What’s next? That was the buzz the other day at WNSF’s 7th Annual New York-based Businesswomen’s Sustainability Leadership Summit: “Sustainability: We get it… now what?”. Animated discussions among women executives ranged from sustainability challenges along the supply and value chains, to how to revitalize employee sustainability engagement if ‘green’ wanes, to investment products for engaged consumers and a healthier climate, and energy policy to promote sustainable organizations and job growth.
(If you joined us there, share your comments with us here! And in case you missed us live in New York, watch this space for a full report and updates–and register for WNSF’s second annual West Coast Summit on Nov. 12 in California.)
One continual opportunity is technology: It’s always at the cutting edge, no matter the era (from the wheel to the wind turbine) or the field (from puffed wheat to hydraulics).
Another seeming constant: Women and girls don’t always gravitate to technology as much as many executives, educators and policy leaders might hope.
In fact, for over a decade researchers have known that women (along with men) aren’t likely to choose engineering as a career unless professionals and educators reach a broad population with a message about its full richness of culture and practice, including the “social world.”1
So-called ‘clean technology’ could change that–because yet another seeming constant is that women are really, really, interested in the environment and society, and that holds when they go to work.2
Clean technology has been broadly defined as a knowledge-based product or service to improve performance, productivity or efficiency, while reducing cost, inputs, energy consumption, waste or pollution. Clean tech initiatives are seen as helping to reduce energy use and related emissions, as well as improve water, soil and air quality, among other positive outputs. One other advantage: the countless human health and social benefits of such improvements–to neighborhoods, communities, regions and countries.
So the burgeoning clean tech field could be just the place for women to spread their tech wings, combining, as it does, environmental progress, social welfare and engineering savvy. In fact, WNSF has observed that professional women are ready, able and more than willing to learn the science, math and engineering principles, when it comes to improving the environment and the community. What’s more, corporate executives tell WNSF they’re looking for women with science and technology backgrounds.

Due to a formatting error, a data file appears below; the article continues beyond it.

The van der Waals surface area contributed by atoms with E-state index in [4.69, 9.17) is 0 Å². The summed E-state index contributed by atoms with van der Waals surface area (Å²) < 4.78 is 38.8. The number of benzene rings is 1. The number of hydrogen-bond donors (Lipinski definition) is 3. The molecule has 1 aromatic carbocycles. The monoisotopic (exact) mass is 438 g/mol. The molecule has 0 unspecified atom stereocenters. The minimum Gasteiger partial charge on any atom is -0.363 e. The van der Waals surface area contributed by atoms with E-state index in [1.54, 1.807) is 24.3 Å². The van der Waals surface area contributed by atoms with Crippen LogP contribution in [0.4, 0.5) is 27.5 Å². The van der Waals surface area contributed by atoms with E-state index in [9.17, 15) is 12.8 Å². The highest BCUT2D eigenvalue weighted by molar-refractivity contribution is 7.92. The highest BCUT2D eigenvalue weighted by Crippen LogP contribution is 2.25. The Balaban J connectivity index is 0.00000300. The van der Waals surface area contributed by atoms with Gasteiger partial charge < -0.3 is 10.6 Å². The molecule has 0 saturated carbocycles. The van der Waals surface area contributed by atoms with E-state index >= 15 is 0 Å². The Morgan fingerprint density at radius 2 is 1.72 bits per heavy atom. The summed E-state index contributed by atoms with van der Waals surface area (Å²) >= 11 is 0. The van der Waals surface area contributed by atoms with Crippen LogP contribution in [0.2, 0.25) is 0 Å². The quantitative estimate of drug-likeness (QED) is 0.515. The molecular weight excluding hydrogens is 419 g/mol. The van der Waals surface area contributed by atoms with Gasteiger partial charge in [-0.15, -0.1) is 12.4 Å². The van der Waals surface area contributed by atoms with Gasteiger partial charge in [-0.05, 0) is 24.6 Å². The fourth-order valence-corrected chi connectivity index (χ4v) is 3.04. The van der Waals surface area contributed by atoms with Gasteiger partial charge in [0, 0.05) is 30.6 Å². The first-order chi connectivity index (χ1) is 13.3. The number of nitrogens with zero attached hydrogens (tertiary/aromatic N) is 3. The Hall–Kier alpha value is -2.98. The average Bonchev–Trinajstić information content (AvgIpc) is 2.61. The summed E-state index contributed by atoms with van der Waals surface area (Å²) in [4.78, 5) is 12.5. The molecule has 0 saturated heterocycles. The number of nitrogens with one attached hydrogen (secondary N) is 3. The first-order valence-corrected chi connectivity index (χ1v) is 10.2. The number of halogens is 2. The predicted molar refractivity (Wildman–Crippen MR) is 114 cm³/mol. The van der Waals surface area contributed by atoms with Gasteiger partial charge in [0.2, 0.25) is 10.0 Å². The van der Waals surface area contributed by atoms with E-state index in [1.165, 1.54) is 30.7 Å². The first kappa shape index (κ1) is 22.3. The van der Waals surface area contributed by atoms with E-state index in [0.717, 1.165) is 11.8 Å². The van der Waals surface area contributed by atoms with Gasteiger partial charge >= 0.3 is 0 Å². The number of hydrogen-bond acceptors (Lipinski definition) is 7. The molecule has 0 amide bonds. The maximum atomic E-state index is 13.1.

Those findings were reinforced at WNSF’s first clean tech Summit in California over 18 months ago. There, WNSF featured women working in information technology (IT) to develop clean tech solutions, as well as those in other industries that employ those technologies to boost business results. Participants learned, among other exciting things, that women embrace technology–and involvement in it–especially when it supports their commitment to the environment and society.
And that’s why WNSF is presenting its second annual clean tech Summit–this time on Nov. 12 in San Jose. There WNSF will highlight the latest in clean tech opportunities across the building, water, IT, energy and other sectors–along with women leaders advancing business success with such technologies.
Join us on Nov. 12 to explore how clean tech can help move the business sustainability agenda from heightened awareness to higher performance–and the opportunities it creates for women.
In the meantime, tell us, how you think clean tech can inform the key business sustainability challenges today, including how to:
- Develop long-term strategies to think globally and act locally
- Work with different kinds of partners or even competitors to make a difference
- Keep up with changing customer values
- Create new jobs
- Engage employees
Tell us! We’re listening.
- Women and Men of the Engineering Path: A Model for Analyses of Undergraduate Careers, by Clifford Adelman sponsored by National Institute on Post Secondary Education and the National Science Foundation (NSF), 1998
- Businesswomen and a Sustainable Future. International Journal of Innovation and Sustainable Development, Vol. 4 2009